I have also felt in two minds about  some of those people I used to meet in business: you know, the ones who always laughed and told you how well they were doing, and then the next week they were bust. I understand about having a positive attitude because it's far more attractive, but a little reality also goes a long way to creating some form of trust.

:-)

Agree.

Did you read 'the management of savagery' ?
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Rob C

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Re: Tine Cot Cemetery
« Reply #10 on: July 03, 2018, 05:04:39 AM »

Agree.

Did you read 'the management of savagery' ?

No, I hardly read anything at all anymore.

I have filled my head with enough nonsense to last a lifetime, disagreed with so many experts and seers that I decided long ago to go live my life on my own terms (as far as money permits, which isn't very far) and let pundits preach to those who want to hear them. The trouble with writers is this: good ones can write anything at all with conviction; how can you sift what they really believe from what they write in order to get rich?

In the end, and there always is one, the best we can hope for is to be able to pass on without too much guilt.

Ivophoto

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Re: Tine Cot Cemetery
« Reply #11 on: July 03, 2018, 05:36:07 AM »

without too much guilt.

...., guilt.

I try to sort out my stupidity on a daily base to prevent guilt build up.
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Rob C

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Re: Tine Cot Cemetery
« Reply #12 on: July 03, 2018, 07:08:01 AM »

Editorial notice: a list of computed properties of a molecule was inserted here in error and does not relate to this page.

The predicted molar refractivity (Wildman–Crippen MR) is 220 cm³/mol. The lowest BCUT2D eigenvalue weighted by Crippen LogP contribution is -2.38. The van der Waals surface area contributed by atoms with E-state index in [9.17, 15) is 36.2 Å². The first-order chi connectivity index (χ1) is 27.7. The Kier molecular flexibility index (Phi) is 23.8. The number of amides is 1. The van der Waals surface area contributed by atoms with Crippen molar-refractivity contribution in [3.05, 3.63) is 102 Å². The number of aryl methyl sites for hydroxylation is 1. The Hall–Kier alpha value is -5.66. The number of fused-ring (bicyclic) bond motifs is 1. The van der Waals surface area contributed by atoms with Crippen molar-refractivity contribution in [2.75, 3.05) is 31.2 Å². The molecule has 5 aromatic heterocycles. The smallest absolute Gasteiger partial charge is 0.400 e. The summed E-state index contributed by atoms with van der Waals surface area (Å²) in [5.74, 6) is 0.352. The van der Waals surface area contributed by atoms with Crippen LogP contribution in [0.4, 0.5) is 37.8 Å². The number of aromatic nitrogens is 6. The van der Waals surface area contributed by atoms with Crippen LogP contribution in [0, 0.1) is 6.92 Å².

...., guilt.

I try to sort out my stupidity on a daily base to prevent guilt build up.



Then you are fortunate that you can see it for what it is so quickly.

Often, I used to think that I was being clever, and only many years later did I realise that what I had done had just given me due cause for what an old preacher used to call "the again bite of inwit". It's strange how often religion comes down more to humanity and it's foibles than to perceptions of God.

The miserable old man of the cloth had too many valid points we, as teens, used to mock.

Rob

Ivo_B

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Re: Tine Cot Cemetery
« Reply #13 on: July 03, 2018, 07:41:11 AM »




Then you are fortunate that you can see it for what it is so quickly.

Often, I used to think that I was being clever, and only many years later did I realise that what I had done had just given me due cause for what an old preacher used to call "the again bite of inwit". It's strange how often religion comes down more to humanity and it's foibles than to perceptions of God.

The miserable old man of the cloth had too many valid points we, as teens, used to mock.

Rob

Well,
At least it starts to be humble enough to admit mistakes and be prepared to make things good. Thats already a nice attitude. Remorse (I suppose you point to the Ayenbite of Inwyt?) is not the same as guilt, but I have the feeling I don't need to explain that to you. :-)

It is a sad thing religion created a negative pejorative and 'believe' is misused as a target and not as a method in life.

Damn, this is getting serious.  ;D
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Rob C

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Re: Tine Cot Cemetery
« Reply #14 on: July 03, 2018, 09:16:47 AM »

I'm happy to accept that guilt and remorse are not the same things, but find it equally hard to imagine the second emotion without the other initially giving rise to its unhappy companion...

Maybe I should be content just to think of myself as another of the Handlyng Synne brigade, but I gotta admit, I don't really go that far back. Some days, though, I think that I might. Anyway, I always opted for Coghill in preference to Chaucer.

;-)